Fannie Mae

Fannie Mae was founded in 1938, and since that time has financed more than 63 million low-, moderate- and middle-income families with home loans. It was established by the federal government to increase the flow of mortgage money into the economy: Fannie Mae was authorized to purchase FHA backed mortgages. The comany works with lenders to ensure that home loans are available to the broadest spectrum of buyers. Fannie Mae was privatized in 1968, and has expanded its acquisition of loans beyond FHA insured mortgages.

The company continues to operate under a Congressional charter, with a mandate to ensure a supply and affordability of housing for low-, moderate- and middle-income Americans. Fannie Mae is one of the nation’s largest taxpayers. Fannie Mae buys loans from lenders that meet its loan limits; from $417,000 for a one-family loan to $801,950 for a four-family loan, and $208,500 for a second mortgage. Buying these loans from primary lenders allows the lenders to generate more loans to new buyers.

Fannie Mae also generates Mortgage Backed Securities, which are traded on the New York Exchange. These securities allow investors to hold liquid securities, again making more funds available to borrowers. Fannie Mae uses current technology to provide lenders nationwide access to faster and more affordable approvals for their customers.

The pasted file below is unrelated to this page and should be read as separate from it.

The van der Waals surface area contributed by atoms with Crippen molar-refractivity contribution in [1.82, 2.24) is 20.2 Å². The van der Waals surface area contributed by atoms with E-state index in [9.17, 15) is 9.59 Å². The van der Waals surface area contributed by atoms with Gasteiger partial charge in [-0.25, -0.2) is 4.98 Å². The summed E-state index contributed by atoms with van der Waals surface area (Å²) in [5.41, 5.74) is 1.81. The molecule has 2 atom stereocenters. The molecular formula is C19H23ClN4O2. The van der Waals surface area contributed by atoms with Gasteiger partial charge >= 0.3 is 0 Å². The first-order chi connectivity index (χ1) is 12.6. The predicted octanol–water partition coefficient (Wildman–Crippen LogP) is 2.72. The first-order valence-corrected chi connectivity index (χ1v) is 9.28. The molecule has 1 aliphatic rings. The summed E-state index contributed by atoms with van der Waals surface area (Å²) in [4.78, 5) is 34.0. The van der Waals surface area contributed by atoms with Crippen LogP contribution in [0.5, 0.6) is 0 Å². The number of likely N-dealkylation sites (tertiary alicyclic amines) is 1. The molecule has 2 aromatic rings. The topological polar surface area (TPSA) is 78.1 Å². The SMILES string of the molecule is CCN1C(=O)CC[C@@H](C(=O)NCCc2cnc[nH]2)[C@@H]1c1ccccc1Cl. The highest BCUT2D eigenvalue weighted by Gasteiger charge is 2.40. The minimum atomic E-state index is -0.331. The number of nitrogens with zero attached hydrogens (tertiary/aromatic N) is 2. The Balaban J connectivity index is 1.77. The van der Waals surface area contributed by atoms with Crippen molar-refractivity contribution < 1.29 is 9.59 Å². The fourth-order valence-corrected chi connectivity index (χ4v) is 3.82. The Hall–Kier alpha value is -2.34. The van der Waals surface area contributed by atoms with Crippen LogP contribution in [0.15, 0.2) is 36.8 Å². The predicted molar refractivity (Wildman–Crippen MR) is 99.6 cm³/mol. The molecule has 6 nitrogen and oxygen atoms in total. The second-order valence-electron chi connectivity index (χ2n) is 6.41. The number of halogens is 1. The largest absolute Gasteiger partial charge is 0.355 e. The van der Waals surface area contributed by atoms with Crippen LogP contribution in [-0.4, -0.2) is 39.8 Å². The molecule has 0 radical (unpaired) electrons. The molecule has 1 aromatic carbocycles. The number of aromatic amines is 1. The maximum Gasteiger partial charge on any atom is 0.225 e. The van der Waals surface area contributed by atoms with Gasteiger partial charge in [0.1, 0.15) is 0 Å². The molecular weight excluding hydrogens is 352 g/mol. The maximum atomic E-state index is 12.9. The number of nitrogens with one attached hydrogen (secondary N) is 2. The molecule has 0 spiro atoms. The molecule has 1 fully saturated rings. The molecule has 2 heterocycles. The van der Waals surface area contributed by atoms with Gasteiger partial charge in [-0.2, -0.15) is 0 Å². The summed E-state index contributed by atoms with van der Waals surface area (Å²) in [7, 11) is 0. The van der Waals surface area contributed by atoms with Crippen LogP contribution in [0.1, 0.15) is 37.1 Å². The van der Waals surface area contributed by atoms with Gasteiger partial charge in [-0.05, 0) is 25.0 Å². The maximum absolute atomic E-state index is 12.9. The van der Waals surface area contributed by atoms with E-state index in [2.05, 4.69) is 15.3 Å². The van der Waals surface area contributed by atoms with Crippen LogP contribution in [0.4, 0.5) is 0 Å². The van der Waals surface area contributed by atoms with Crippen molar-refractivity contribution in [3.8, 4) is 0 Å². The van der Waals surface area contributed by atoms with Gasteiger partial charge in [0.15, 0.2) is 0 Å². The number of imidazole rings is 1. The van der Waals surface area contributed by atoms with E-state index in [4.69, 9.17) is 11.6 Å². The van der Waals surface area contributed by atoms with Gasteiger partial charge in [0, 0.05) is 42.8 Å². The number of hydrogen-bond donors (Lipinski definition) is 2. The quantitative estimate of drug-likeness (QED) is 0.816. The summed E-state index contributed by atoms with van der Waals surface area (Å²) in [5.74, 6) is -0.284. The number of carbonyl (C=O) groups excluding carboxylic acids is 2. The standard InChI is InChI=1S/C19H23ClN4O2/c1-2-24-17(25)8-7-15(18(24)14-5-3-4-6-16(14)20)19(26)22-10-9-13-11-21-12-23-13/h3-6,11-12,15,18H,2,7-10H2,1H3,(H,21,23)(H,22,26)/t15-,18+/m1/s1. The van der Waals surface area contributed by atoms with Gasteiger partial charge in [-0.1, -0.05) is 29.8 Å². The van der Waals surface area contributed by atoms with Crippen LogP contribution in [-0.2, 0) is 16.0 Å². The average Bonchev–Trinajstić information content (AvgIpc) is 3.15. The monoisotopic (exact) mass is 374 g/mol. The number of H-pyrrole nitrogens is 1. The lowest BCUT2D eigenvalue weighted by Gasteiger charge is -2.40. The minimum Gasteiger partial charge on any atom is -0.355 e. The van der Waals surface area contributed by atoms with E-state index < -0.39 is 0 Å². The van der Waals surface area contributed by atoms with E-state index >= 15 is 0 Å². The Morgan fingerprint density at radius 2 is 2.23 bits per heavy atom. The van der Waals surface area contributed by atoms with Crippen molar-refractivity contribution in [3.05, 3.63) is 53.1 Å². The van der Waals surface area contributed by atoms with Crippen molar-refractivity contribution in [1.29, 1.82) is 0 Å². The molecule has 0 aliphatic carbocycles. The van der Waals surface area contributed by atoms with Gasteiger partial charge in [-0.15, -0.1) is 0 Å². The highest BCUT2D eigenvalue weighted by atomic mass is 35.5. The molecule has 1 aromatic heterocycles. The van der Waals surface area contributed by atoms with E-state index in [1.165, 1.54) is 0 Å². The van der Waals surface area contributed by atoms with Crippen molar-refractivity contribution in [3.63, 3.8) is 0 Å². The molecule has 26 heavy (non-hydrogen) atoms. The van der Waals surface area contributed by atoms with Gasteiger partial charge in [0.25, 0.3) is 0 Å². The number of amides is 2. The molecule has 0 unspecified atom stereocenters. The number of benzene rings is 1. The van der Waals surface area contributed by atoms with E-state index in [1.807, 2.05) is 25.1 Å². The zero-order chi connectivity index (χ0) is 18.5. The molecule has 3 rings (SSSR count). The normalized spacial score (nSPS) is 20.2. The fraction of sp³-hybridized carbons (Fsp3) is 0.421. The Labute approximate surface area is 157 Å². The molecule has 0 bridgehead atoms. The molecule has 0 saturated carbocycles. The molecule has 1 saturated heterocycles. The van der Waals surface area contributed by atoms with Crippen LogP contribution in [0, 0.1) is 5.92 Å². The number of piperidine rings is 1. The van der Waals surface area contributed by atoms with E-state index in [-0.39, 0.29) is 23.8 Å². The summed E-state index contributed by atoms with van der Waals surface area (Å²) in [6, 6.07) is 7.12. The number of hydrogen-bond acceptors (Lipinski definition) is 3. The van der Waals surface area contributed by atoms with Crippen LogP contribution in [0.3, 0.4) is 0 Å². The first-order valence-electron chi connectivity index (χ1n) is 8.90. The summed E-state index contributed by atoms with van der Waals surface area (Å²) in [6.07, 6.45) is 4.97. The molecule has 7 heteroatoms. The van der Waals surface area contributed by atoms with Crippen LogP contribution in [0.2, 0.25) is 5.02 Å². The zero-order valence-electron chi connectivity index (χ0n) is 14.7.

Loans backed by Fannie Mae:

  • Fixed-rate mortgages
  • Adjustable-rate mortgages
  • Low and no-down payment mortgages
  • Home improvement mortgages
  • Reverse mortgages for seniors
  • Loans for people with disabilities
  • Native American loans
  • Rural housing loans; higher income limits, and special rural appraisal guidelines for areas outside metropolitan areas
  • Seven year balloon mortgages
  • Energy Efficient mortgage
  • Construction to permanent mortgage
  • Refinancing loans

As part of its commitment to accessible and affordable homeownership for every American, Fannie Mae has made available over $3 trillion to minority and underserved families. In 2000 the company began its decade of “American Dream Commitment,” with a goal of helping 6 million American families become homeowners. This goal will increase the rate of minority homeownership from the current 51% to 55%, closing the gap between minority and non-minority homeownership. The company has formed a partnership with the National Association of Home Builders to target the revitalization of 1000 communities across the United States. They also work with local lenders to create community-based lending opportunities. They also work with partners to provide mortgage and homeownership education to new homebuyers.

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